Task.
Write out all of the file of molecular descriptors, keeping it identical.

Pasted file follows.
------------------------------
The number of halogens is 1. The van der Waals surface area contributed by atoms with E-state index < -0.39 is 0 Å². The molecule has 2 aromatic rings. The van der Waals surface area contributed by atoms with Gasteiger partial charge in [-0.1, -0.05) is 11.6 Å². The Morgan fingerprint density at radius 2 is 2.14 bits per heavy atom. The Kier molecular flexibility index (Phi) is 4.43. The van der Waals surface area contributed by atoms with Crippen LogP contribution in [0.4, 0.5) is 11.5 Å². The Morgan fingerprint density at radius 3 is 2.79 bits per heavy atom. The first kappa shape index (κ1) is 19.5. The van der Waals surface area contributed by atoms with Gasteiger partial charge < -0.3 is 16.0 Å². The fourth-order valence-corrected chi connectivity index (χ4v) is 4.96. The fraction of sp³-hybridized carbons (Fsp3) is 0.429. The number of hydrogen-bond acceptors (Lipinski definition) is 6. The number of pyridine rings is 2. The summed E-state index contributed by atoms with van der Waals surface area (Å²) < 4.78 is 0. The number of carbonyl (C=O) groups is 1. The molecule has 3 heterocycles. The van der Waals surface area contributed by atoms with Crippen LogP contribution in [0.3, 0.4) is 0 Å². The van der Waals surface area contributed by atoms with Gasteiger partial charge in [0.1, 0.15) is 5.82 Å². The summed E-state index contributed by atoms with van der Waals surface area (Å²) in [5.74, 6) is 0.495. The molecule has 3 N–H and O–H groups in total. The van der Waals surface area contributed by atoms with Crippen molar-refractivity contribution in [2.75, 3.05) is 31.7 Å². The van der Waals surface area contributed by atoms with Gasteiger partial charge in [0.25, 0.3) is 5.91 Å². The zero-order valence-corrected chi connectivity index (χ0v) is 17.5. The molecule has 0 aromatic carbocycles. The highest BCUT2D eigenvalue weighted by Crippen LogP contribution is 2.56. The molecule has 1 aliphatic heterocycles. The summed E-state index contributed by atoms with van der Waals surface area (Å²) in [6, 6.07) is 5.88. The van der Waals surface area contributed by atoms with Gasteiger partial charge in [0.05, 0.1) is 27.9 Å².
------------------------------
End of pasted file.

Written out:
The number of halogens is 1. The van der Waals surface area contributed by atoms with E-state index < -0.39 is 0 Å². The molecule has 2 aromatic rings. The van der Waals surface area contributed by atoms with Gasteiger partial charge in [-0.1, -0.05) is 11.6 Å². The Morgan fingerprint density at radius 2 is 2.14 bits per heavy atom. The Kier molecular flexibility index (Phi) is 4.43. The van der Waals surface area contributed by atoms with Crippen LogP contribution in [0.4, 0.5) is 11.5 Å². The Morgan fingerprint density at radius 3 is 2.79 bits per heavy atom. The first kappa shape index (κ1) is 19.5. The van der Waals surface area contributed by atoms with Gasteiger partial charge < -0.3 is 16.0 Å². The fourth-order valence-corrected chi connectivity index (χ4v) is 4.96. The fraction of sp³-hybridized carbons (Fsp3) is 0.429. The number of hydrogen-bond acceptors (Lipinski definition) is 6. The number of pyridine rings is 2. The summed E-state index contributed by atoms with van der Waals surface area (Å²) < 4.78 is 0. The number of carbonyl (C=O) groups is 1. The molecule has 3 heterocycles. The van der Waals surface area contributed by atoms with Crippen LogP contribution in [0.3, 0.4) is 0 Å². The van der Waals surface area contributed by atoms with Gasteiger partial charge in [0.1, 0.15) is 5.82 Å². The summed E-state index contributed by atoms with van der Waals surface area (Å²) in [5.74, 6) is 0.495. The molecule has 3 N–H and O–H groups in total. The van der Waals surface area contributed by atoms with Crippen molar-refractivity contribution in [2.75, 3.05) is 31.7 Å². The van der Waals surface area contributed by atoms with Gasteiger partial charge in [0.25, 0.3) is 5.91 Å². The zero-order valence-corrected chi connectivity index (χ0v) is 17.5. The molecule has 0 aromatic carbocycles. The highest BCUT2D eigenvalue weighted by Crippen LogP contribution is 2.56. The molecule has 1 aliphatic heterocycles. The summed E-state index contributed by atoms with van der Waals surface area (Å²) in [6, 6.07) is 5.88. The van der Waals surface area contributed by atoms with Gasteiger partial charge in [0.05, 0.1) is 27.9 Å².